Yesterday marked the beginning of a special period in Buddhism called Ohigan where Japanese visit the graves of their families and pray to their ancestor spirits for help. The Japanese translation of Ohigan means "the other shore," to distinguish the suffering felt in this world from the possibility of enlightenment.
Shinto sacred flame. (photo: Timothy Takemoto/Flickr)
During Ohigan in March 2005, Ryuei Michael McCormick describes the celebration in seasonal terms of transcendence. From his dharma talk at the San Jose Nichiren Buddhist Temple in March 2005:
"Ohigan is celebrated twice a year during the spring and autumn equinox, the time of year when the day and night are of equal length. The Ohigan is also a time of transition, from the short days of winter to the long days of summer and back again.
As a time of seasonal transition, it also represents the transitions of human life, from the sunny summer of life to dark winter of death. This is why the Ohigan is a time to remember those who have passed on, particularly our ancestors and loved ones. It is also a time to give thought to another kind of transition, from this shore of birth and death to the other shore of enlightenment, wherein birth and death is transcended. In fact, we recite the Odaimoku and the Lotus Sutra for the purpose of enabling those of us still living and those who are deceased for whom we dedicate merit to both arrive at the other shore of awakening.
For any kind of journey one needs to pack, or make provisions. Even an overnight trip requires that we bring a change of clothes and toiletries like shaving gear, deodorant, and so on. What kind of provisions, then, do we need to journey to the other shore of enlightenment? In this case, a spare towel or shaving kit will not suffice. We need something that is both less substantial and at the same time more real. According to Mahayana Buddhism, those of us who aspire to buddhahood will require what are called the six paramitas. Paramita is usually translated as “perfection” as in the “six perfections.” But it actually means “crossing over.” So these are the six characteristics of those who are able to cross over from this shore of suffering to the other shore of enlightenment, and who, furthermore, are able to help others to make that transition and cross as well.”
by Susan Leem, associate producer
The Telegraph notes an important contribution to relief efforts in the Pacific: the Person Finder, in both English and Japanese. Google is tracking thousands of records to match information on missing people. Imagine the pang of relief to find your loved one on a safe list amid the chaos of downed communication lines.Comments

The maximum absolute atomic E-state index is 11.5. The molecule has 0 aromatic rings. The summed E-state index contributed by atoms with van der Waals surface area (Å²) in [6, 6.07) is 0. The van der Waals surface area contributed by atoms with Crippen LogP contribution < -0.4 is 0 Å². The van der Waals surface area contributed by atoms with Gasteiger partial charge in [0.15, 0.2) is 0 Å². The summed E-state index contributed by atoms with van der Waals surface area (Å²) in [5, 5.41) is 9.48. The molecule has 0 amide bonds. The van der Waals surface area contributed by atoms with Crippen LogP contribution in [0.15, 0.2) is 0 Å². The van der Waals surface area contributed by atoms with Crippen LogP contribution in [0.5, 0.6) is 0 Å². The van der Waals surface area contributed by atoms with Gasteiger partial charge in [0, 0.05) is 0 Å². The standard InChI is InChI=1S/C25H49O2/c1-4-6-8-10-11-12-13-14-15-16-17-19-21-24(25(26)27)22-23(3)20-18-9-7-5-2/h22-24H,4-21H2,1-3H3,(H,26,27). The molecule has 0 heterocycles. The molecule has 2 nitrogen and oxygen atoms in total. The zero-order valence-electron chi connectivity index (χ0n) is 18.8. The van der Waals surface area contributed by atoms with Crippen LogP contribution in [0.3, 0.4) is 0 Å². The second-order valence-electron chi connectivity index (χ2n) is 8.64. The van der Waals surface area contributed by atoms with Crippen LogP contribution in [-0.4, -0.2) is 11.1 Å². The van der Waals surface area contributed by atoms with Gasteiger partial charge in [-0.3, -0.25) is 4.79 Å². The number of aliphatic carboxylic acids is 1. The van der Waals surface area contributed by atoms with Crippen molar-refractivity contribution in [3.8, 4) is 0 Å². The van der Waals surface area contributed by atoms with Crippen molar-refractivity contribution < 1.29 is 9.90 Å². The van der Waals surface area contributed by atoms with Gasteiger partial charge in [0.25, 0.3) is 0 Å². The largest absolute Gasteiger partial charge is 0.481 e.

by Shubha Bala, associate producer
Hibakusha: a Japanese term describing survivors of atomic bombs.
Terry Tempest Williams' use of this term during her interview with Krista came about quite unexpectedly. At the time, it seemed odd. But, it made more sense once she explained that nine women in her family have had mastectomies, the cause of which Williams attributes to an open-air nuclear testing site near her home in southern Utah, which she writes about with great emotion in "The Clan of One-Breasted Women."
The Atomic Bomb Survivors program categorizes hibakusha into one of three groups:
This classification seems rather sterile until you start reading the personal stories of hibakusha such as Hideko Tamura Snider, who was ten years old when the U.S. bombed Hiroshima. She shares the physical and emotional pain she experienced, and recounts trying to find her mother amongst the survivors:
"So I would announce my mother’s name and then say, ‘Oh, please answer me,’ and no one would answer but sort of stir … I want to see her, but I don’t want to see her in that condition. But if I can let her know that I love her and that I want to be there … so, just playing with magical things in my mind, I started to sing some songs that she taught me, that she loved hearing… So I said, ‘Please, God, carry this tune to my mother and comfort her, because I can’t find her.’ That’s when my feelings came back and I just cried and cried and cried."
About the image: Hideko Tamura Snider with her mother Kimiko Tamura. (photo courtesy of Hideko Tamura Snider)Comments